To find out who can benefit from a transplant, two questions must be answered:
– Is the transplant justified?
– And if so, does the patient have priority?
1. In which cases is a liver transplant justified?
A liver transplant is considered when the liver no longer able to fulfill its vital functions.
– In the case of advanced cirrhosis (decompensated cirrhosis),
– In the case of liver cancer.
2. Who has priority?
Since there are not enough transplants, priorities need to be set: the most seriously affected people go before those who can wait. But to make the intervention successful, the general condition of the patient must allow the operation.
Too severe hepatic insufficiency increases the risk of operative and postoperative complications, and thus the chances of survival … It is considered that the transplant should be attempted if the chances of survival at 5 years are at least 50%.
In many countries, the main criteria used to objectify priorities in the case of hepatic insufficiency is the Model for End-stage Liver Disease (MELD) score, which integrates various parameters and crosses them with the origin of cirrhosis.
But this MELD score does not say everything. It can – and should – also be supplemented by expert advice, taking into account specific criteria.
A long waiting … and sometimes you get off of the list
Some people, even in decompensated cirrhosis, have difficulty accessing the transplant because other patients are in a worse situation than theirs.
The time spent on the waiting list is variable, but it can reach a year or more. Of course, careful monitoring of these people is essential (CT and MRI every three months). If their situation gets worse, then they become a priority.
But with the new treatments for hepatitis C, another phenomenon may occur: some people eligible for a liver transplant and who have managed to get rid of the virus see their situation improve to the point that they are no longer considered as transplant candidates and leave the waiting list.
Strategies to deal with the shortage
To face the lack of grafts taken from people in brain death, several strategies are possible. Because of the very high regenerative capacity of the liver, a part of the organ can be taken from a living donor, or a liver can be divided between two recipients…
The living donor
Organ donation by a living donor is mostly done for the kidney. But one can also consider a liver sample on a living donor. Since the liver is unique in its regenerative properties, it is possible to take a part of the liver from a healthy donor and transplant it into the patient with liver disease treatment. Over time, the partial liver transplant will develop into a fully functioning liver. The spouse of the recipient, his brothers or sisters, sons or daughters, grandparents, uncles or aunts, first cousins, and first cousins and the spouse of his father or mother may be authorized to lend.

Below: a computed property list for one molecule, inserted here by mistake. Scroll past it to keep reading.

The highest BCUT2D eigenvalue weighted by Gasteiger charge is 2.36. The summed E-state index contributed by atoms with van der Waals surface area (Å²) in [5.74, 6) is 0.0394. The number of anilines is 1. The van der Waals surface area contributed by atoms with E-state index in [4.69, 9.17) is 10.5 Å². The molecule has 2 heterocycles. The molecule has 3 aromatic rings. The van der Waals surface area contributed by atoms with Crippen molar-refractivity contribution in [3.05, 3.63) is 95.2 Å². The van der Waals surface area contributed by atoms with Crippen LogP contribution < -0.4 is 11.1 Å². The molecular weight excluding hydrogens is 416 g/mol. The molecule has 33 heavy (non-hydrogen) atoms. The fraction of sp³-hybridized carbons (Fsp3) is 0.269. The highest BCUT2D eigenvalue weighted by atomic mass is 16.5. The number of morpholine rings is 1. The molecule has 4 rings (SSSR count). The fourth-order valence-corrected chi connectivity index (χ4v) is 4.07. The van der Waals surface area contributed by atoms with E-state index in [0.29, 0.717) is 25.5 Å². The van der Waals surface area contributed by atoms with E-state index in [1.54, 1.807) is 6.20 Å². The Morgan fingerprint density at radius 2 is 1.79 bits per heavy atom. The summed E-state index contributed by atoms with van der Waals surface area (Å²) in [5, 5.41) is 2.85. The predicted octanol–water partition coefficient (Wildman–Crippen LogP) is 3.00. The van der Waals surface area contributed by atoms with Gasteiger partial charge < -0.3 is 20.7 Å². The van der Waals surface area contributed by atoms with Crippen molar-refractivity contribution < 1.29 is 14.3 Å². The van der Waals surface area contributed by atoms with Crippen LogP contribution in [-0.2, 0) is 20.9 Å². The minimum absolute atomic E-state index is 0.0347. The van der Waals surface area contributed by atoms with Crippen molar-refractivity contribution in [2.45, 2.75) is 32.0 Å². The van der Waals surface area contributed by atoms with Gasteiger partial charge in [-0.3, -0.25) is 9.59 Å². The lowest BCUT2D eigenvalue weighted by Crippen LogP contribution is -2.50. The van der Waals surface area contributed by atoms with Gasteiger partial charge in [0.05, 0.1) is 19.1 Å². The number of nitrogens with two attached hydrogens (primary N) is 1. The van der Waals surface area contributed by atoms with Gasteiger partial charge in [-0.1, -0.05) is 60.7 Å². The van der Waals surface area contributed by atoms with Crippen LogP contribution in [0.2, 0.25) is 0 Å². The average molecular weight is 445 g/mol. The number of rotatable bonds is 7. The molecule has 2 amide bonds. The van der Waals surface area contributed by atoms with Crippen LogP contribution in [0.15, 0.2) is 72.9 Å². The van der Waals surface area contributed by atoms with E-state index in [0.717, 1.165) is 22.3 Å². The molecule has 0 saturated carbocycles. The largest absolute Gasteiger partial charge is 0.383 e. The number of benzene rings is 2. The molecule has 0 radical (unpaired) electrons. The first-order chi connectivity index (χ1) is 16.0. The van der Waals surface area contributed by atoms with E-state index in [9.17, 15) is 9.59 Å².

The split of the liver
It is possible to divide a liver in two parts and implant each of these parts on a different recipient. Unfortunately, this split is rarely possible among two adults: the part of the left liver, very small, can be grafted effectively only on a child or a very small adult.
The domino transplant
In the case of hereditary neurological disease related to the liver, a ”domino” transplant can be performed. A person with this disease must ultimately benefit from an organ donation. But its own liver, although carrying the genetic anomaly, can be implanted on another person who urgently needs a transplant. The disease can then appear in the recipient, but many years later only.
The positive donor for hepatitis C virus
Now, with the progress of hepatitis C treatments, it is possible to transplant otherwise healthy HCV infected livers into HCV infected recipients. In this case, the patient will be treated for the HCV infection post-transplant, resulting in a virus-free liver in a virus-free patient.
Before the transplant, the waiting period can be extremely distressing for both patient and surroundings. We do not dare to leave, we have the phone permanently at hand, and we can feel helpless in the face of the advance of the disease. It is important not to be alone during these moments of doubt, and to be able to share them with third parties, psychologists, caregivers or other patients.
The period preceding the operation can also be used to focus on the social situation of the person awaiting transplant, by meeting with a social worker from the hospital or transplant center, as soon as the pre- graft. You can also talk to a local social worker (Municipal Social Action Center, County Council, Social Security, etc.) present in some associations. It is a useful way not to remain inactive while facing the disease, and to project yourself into post-transplant.
After the operation, a completely different period of life begins, always punctuated by medical monitoring and medication.
After a liver transplant, you can regain an almost normal diet. However, you must be extremely vigilant to prevent any food infection, because consequences can be particularly serious on a person under anti-rejection treatment.
Your diet should be varied, balanced and as regular as possible, because of the constraints posed by the different medications (3 meals a day, and possibly 1 or 2 snacks). It should also consider antirejection drugs, including corticosteroids that promote fluid retention, weight gain.